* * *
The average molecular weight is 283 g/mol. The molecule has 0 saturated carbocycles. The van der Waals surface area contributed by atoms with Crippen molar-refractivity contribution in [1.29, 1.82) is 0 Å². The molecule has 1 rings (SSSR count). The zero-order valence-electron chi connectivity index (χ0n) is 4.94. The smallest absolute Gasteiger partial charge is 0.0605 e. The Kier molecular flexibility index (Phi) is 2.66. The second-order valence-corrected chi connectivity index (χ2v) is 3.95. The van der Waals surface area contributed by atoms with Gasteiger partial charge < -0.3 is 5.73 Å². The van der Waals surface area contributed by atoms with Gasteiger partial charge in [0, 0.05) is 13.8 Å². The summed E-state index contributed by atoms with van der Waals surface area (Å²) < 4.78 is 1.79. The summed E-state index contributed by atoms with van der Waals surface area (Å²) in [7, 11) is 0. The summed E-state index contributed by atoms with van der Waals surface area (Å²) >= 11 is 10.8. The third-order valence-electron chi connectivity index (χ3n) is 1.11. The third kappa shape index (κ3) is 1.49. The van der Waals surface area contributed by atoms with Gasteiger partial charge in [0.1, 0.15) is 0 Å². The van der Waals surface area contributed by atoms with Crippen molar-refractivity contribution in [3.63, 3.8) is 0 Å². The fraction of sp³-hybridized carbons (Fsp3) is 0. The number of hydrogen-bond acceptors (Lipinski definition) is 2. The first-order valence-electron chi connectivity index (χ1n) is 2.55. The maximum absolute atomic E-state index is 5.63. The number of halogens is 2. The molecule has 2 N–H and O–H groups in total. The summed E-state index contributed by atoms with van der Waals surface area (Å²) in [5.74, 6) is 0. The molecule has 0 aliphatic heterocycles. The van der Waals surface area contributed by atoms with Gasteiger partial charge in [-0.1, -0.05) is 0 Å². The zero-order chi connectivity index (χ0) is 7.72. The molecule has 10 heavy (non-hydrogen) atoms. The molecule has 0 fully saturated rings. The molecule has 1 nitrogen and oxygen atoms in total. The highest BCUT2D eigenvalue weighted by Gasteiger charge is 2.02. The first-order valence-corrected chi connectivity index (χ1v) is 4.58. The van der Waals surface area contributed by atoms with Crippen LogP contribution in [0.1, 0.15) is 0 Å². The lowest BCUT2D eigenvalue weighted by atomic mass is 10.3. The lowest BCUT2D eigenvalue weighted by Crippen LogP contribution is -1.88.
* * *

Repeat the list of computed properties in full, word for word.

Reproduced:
The average molecular weight is 283 g/mol. The molecule has 0 saturated carbocycles. The van der Waals surface area contributed by atoms with Crippen molar-refractivity contribution in [1.29, 1.82) is 0 Å². The molecule has 1 rings (SSSR count). The zero-order valence-electron chi connectivity index (χ0n) is 4.94. The smallest absolute Gasteiger partial charge is 0.0605 e. The Kier molecular flexibility index (Phi) is 2.66. The second-order valence-corrected chi connectivity index (χ2v) is 3.95. The van der Waals surface area contributed by atoms with Gasteiger partial charge < -0.3 is 5.73 Å². The van der Waals surface area contributed by atoms with Gasteiger partial charge in [0, 0.05) is 13.8 Å². The summed E-state index contributed by atoms with van der Waals surface area (Å²) < 4.78 is 1.79. The summed E-state index contributed by atoms with van der Waals surface area (Å²) in [7, 11) is 0. The summed E-state index contributed by atoms with van der Waals surface area (Å²) >= 11 is 10.8. The third-order valence-electron chi connectivity index (χ3n) is 1.11. The third kappa shape index (κ3) is 1.49. The van der Waals surface area contributed by atoms with Gasteiger partial charge in [0.1, 0.15) is 0 Å². The van der Waals surface area contributed by atoms with Crippen molar-refractivity contribution in [3.63, 3.8) is 0 Å². The fraction of sp³-hybridized carbons (Fsp3) is 0. The number of hydrogen-bond acceptors (Lipinski definition) is 2. The first-order valence-electron chi connectivity index (χ1n) is 2.55. The maximum absolute atomic E-state index is 5.63. The number of halogens is 2. The molecule has 2 N–H and O–H groups in total. The summed E-state index contributed by atoms with van der Waals surface area (Å²) in [5.74, 6) is 0. The molecule has 0 aliphatic heterocycles. The van der Waals surface area contributed by atoms with Gasteiger partial charge in [-0.1, -0.05) is 0 Å². The zero-order chi connectivity index (χ0) is 7.72. The molecule has 10 heavy (non-hydrogen) atoms. The molecule has 0 fully saturated rings. The molecule has 1 nitrogen and oxygen atoms in total. The highest BCUT2D eigenvalue weighted by Gasteiger charge is 2.02. The first-order valence-corrected chi connectivity index (χ1v) is 4.58. The van der Waals surface area contributed by atoms with Crippen LogP contribution in [0.1, 0.15) is 0 Å². The lowest BCUT2D eigenvalue weighted by atomic mass is 10.3. The lowest BCUT2D eigenvalue weighted by Crippen LogP contribution is -1.88.